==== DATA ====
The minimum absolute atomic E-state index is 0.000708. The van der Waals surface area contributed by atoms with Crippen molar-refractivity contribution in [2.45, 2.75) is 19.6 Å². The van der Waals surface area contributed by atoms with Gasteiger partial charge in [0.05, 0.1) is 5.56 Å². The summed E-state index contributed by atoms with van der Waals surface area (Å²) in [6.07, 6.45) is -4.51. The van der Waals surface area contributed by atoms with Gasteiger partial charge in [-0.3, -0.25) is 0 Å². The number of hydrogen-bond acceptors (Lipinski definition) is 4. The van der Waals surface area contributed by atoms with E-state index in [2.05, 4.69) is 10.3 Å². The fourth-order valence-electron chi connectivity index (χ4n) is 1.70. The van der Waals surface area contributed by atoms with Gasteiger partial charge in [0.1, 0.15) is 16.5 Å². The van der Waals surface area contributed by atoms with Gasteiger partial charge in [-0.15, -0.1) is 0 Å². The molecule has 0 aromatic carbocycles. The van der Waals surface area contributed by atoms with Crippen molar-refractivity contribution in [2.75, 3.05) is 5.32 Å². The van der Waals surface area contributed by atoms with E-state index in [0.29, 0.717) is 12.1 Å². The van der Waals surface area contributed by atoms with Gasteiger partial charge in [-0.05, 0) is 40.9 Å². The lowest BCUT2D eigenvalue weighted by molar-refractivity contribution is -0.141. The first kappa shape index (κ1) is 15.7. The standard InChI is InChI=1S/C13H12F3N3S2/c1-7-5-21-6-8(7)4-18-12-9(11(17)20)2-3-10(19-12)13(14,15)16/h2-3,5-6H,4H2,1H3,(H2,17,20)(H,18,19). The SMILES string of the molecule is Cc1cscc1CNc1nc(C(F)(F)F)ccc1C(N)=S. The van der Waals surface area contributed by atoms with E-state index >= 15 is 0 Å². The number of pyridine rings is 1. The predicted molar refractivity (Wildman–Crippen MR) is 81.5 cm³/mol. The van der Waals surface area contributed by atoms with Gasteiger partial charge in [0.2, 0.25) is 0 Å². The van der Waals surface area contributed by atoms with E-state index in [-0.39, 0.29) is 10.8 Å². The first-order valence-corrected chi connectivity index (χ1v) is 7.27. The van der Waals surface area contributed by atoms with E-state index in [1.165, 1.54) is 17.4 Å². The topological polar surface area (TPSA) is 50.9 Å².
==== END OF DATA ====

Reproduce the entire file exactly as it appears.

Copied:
The minimum absolute atomic E-state index is 0.000708. The van der Waals surface area contributed by atoms with Crippen molar-refractivity contribution in [2.45, 2.75) is 19.6 Å². The van der Waals surface area contributed by atoms with Gasteiger partial charge in [0.05, 0.1) is 5.56 Å². The summed E-state index contributed by atoms with van der Waals surface area (Å²) in [6.07, 6.45) is -4.51. The van der Waals surface area contributed by atoms with Gasteiger partial charge in [-0.3, -0.25) is 0 Å². The number of hydrogen-bond acceptors (Lipinski definition) is 4. The van der Waals surface area contributed by atoms with E-state index in [2.05, 4.69) is 10.3 Å². The fourth-order valence-electron chi connectivity index (χ4n) is 1.70. The van der Waals surface area contributed by atoms with Gasteiger partial charge in [0.1, 0.15) is 16.5 Å². The van der Waals surface area contributed by atoms with Gasteiger partial charge in [-0.15, -0.1) is 0 Å². The molecule has 0 aromatic carbocycles. The van der Waals surface area contributed by atoms with Crippen molar-refractivity contribution in [2.75, 3.05) is 5.32 Å². The van der Waals surface area contributed by atoms with E-state index in [0.29, 0.717) is 12.1 Å². The van der Waals surface area contributed by atoms with Gasteiger partial charge in [-0.05, 0) is 40.9 Å². The lowest BCUT2D eigenvalue weighted by molar-refractivity contribution is -0.141. The first kappa shape index (κ1) is 15.7. The standard InChI is InChI=1S/C13H12F3N3S2/c1-7-5-21-6-8(7)4-18-12-9(11(17)20)2-3-10(19-12)13(14,15)16/h2-3,5-6H,4H2,1H3,(H2,17,20)(H,18,19). The SMILES string of the molecule is Cc1cscc1CNc1nc(C(F)(F)F)ccc1C(N)=S. The van der Waals surface area contributed by atoms with E-state index >= 15 is 0 Å². The number of pyridine rings is 1. The predicted molar refractivity (Wildman–Crippen MR) is 81.5 cm³/mol. The van der Waals surface area contributed by atoms with Gasteiger partial charge in [0.2, 0.25) is 0 Å². The van der Waals surface area contributed by atoms with E-state index in [-0.39, 0.29) is 10.8 Å². The first-order valence-corrected chi connectivity index (χ1v) is 7.27. The van der Waals surface area contributed by atoms with E-state index in [1.165, 1.54) is 17.4 Å². The topological polar surface area (TPSA) is 50.9 Å².